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Lord McIntosh of Haringey: This has been a wide-ranging and well-informed debate about important subjectswhich has almost nothing to do with the amendment before the Committee. If we are to make progress, strictly speaking, I ought to confine myself to the amendment; but I shall have to respond to one or two of the points made.
The amendment seeks to add the phrase,
After the debate in the Commons, which was about the amendmentit was about the type of things that customers are told about premium rate servicesI can give the assurance that the wording in the Bill covers the concerns raised. For example, the present ICSTIS code requires that,
We were chided for not making reference to the Advertising Standards Authority. The ASA is not the body concerned. I am happy to confirm that premium
The provisions of Clauses 117 to 121 do not detract from the work of the ASA as an effective regulator of non-broadcast advertising. The combination of statutory regulation with self-regulation is exactly what we seek. Action by the ASA can result in posters, advertisements, and promotions that are not,
The remits of the ASA and ICSTIS extend to advertising in the new media, including e-mail, Internet banners, pop-ups, and so on. So I can give all necessary assurances about the role of self-regulation and the balance between self-regulation and statutory regulation. I have nothing to say against the speech yesterday of the noble Lord, Lord Currie. I was not able to accept the invitation to the lunch, but clearly he was talking about co-regulation of broadcast advertising. We support the line that he has taken, that Ofcom should be proportionate and targeted and should not be too bound by convention in looking for effective regulatory solutions. The noble Lord, Lord Currie, already acts as the Bill envisages.
Finally, I can assure the noble Lord, Lord Baker, that there is plenty of provision for flexibility. The Bill provides the outer envelope of what can be regulated. However, as matters develop they can be covered by the code made by ICSTIS and approved by Ofcom. That should provide the required flexibility.
Baroness Buscombe: I thank the Minister for his response. I was not surprised to hear his reference to a wide-ranging debate. I believe that it was important to raise the issues on which I touched. I am grateful to the noble Lord, Lord Thomson, my noble friend Lord Baker and the noble Lord, Lord Borrie, for their contributions to this important debate.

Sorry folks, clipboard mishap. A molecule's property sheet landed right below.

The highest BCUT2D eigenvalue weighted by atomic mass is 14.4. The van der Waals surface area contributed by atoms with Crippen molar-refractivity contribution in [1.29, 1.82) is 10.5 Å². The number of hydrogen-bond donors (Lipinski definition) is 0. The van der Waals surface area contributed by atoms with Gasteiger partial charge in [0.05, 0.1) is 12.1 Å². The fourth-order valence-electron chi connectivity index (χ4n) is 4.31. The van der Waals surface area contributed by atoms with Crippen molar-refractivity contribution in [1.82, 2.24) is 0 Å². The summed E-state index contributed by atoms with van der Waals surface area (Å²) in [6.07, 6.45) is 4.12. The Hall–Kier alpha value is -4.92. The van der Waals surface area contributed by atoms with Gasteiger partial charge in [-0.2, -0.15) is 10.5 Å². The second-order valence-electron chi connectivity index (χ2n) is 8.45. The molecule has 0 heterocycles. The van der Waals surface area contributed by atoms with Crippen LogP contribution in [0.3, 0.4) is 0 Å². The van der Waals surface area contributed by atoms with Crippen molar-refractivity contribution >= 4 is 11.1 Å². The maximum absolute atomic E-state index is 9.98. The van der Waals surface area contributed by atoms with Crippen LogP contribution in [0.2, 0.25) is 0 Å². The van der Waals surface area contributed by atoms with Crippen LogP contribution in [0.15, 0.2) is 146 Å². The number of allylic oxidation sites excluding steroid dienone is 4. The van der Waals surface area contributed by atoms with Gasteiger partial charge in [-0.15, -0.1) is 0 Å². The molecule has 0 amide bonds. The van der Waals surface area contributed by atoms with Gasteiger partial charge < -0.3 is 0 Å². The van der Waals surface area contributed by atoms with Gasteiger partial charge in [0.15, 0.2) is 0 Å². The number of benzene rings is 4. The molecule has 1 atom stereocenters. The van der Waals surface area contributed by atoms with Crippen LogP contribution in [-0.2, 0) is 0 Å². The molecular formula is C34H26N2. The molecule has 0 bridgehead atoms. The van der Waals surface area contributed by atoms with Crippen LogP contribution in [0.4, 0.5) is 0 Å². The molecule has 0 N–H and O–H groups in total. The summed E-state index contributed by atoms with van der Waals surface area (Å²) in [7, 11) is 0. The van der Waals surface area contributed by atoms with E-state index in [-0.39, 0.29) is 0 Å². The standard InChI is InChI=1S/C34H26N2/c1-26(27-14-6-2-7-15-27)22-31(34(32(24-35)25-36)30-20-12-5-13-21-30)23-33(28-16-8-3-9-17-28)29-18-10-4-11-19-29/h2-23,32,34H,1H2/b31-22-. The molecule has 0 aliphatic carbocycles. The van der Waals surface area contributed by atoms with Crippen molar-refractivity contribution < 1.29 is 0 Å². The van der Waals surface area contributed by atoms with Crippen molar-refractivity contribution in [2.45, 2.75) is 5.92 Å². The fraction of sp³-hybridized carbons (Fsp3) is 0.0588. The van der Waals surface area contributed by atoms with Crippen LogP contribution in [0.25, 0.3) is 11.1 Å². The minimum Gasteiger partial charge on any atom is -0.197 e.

As my noble friend Lord Baker said, in terms of, in a sense, balance with regard to the scrutiny of the Bill, there has perhaps been a galloping through of the clauses both in this House
Lord McIntosh of Haringey: I shall certainly not apologise for us taking 30 clauses without amendment. That is an achievement and nothing to apologise for. If no one proposes amendments to clauses they should go through. I wish it could happen more often.
Baroness Buscombe: While I accept the Minister's intervention, I was not looking for an apology. I was not suggesting that that was a problem. But it is important that we show regard to this enormously important electronic communications network and services industry which contributes so much to the well-being of the nation. Those parts of the Bill to which we referred are extraordinarily important.
I thank the Minister for his response in relation to the amendments of my noble friend Lord Lucas. I beg leave to withdraw the amendment.
Amendment, by leave, withdrawn.
Lord McIntosh of Haringey moved Amendment No. 122A:
The noble Lord said: Amendments Nos. 122A, 122B, 122C and 122D respond to the concerns expressed by the noble Baroness, Lady Gould of Potternewton, at Second Reading on 25th March. We have further discussed the matter with ICSTIS. We recognise that there is a potential loophole in the arrangements in Clauses 117 to 121, which these amendments seek to close.
Amendment No. 122B is aimed at ensuring that, even when a premium rate service provider is located abroad and the arrangements for the use of the electronic communications service for the provision of the premium rate service in this country is via an intermediary, there is still a person who is subject to regulationa person who, in the last resort, can be required to take action in respect of a premium rate service which falls foul of the regulatory arrangements.
So, even if an unscrupulous provider of premium rate services tries to avoid regulation by operating via a foreign network, Ofcom can, should the need arise, still impose conditions on the UK provider of the electronic communications network which is used for the provision of the service.